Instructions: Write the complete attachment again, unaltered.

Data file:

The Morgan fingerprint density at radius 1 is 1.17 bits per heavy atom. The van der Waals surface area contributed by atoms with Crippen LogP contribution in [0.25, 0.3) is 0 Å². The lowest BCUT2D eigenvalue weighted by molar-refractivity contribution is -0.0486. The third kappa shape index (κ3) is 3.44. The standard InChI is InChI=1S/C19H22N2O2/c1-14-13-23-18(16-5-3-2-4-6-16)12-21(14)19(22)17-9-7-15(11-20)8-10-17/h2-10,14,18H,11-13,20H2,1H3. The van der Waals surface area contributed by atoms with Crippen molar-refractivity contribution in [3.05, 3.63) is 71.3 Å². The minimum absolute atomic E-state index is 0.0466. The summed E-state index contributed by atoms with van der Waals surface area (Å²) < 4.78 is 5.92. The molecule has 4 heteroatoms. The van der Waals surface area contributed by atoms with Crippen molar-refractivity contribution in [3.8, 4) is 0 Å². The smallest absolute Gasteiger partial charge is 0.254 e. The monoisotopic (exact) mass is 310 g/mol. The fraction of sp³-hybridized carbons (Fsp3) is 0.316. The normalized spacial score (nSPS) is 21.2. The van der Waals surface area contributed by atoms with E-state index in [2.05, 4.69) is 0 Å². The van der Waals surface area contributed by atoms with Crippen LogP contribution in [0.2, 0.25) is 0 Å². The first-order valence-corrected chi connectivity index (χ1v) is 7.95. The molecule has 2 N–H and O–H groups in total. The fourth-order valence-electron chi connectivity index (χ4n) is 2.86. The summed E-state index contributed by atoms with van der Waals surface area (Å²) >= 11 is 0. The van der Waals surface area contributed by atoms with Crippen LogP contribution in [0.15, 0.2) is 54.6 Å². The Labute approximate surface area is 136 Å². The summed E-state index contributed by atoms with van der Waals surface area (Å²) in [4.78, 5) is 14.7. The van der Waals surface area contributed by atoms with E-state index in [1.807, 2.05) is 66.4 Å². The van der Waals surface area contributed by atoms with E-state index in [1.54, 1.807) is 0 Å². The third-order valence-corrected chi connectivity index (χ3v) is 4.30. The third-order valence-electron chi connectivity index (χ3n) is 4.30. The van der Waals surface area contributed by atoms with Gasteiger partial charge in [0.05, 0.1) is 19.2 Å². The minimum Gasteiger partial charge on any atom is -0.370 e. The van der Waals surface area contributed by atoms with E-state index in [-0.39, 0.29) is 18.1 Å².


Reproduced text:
The Morgan fingerprint density at radius 1 is 1.17 bits per heavy atom. The van der Waals surface area contributed by atoms with Crippen LogP contribution in [0.25, 0.3) is 0 Å². The lowest BCUT2D eigenvalue weighted by molar-refractivity contribution is -0.0486. The third kappa shape index (κ3) is 3.44. The standard InChI is InChI=1S/C19H22N2O2/c1-14-13-23-18(16-5-3-2-4-6-16)12-21(14)19(22)17-9-7-15(11-20)8-10-17/h2-10,14,18H,11-13,20H2,1H3. The van der Waals surface area contributed by atoms with Crippen molar-refractivity contribution in [3.05, 3.63) is 71.3 Å². The minimum absolute atomic E-state index is 0.0466. The summed E-state index contributed by atoms with van der Waals surface area (Å²) < 4.78 is 5.92. The molecule has 4 heteroatoms. The van der Waals surface area contributed by atoms with Crippen molar-refractivity contribution in [3.8, 4) is 0 Å². The smallest absolute Gasteiger partial charge is 0.254 e. The monoisotopic (exact) mass is 310 g/mol. The fraction of sp³-hybridized carbons (Fsp3) is 0.316. The normalized spacial score (nSPS) is 21.2. The van der Waals surface area contributed by atoms with E-state index in [2.05, 4.69) is 0 Å². The van der Waals surface area contributed by atoms with Crippen LogP contribution in [0.2, 0.25) is 0 Å². The first-order valence-corrected chi connectivity index (χ1v) is 7.95. The molecule has 2 N–H and O–H groups in total. The fourth-order valence-electron chi connectivity index (χ4n) is 2.86. The summed E-state index contributed by atoms with van der Waals surface area (Å²) >= 11 is 0. The van der Waals surface area contributed by atoms with Crippen LogP contribution in [0.15, 0.2) is 54.6 Å². The Labute approximate surface area is 136 Å². The summed E-state index contributed by atoms with van der Waals surface area (Å²) in [4.78, 5) is 14.7. The van der Waals surface area contributed by atoms with E-state index in [1.807, 2.05) is 66.4 Å². The van der Waals surface area contributed by atoms with E-state index in [1.54, 1.807) is 0 Å². The third-order valence-corrected chi connectivity index (χ3v) is 4.30. The third-order valence-electron chi connectivity index (χ3n) is 4.30. The van der Waals surface area contributed by atoms with Gasteiger partial charge in [0.05, 0.1) is 19.2 Å². The minimum Gasteiger partial charge on any atom is -0.370 e. The van der Waals surface area contributed by atoms with E-state index in [-0.39, 0.29) is 18.1 Å².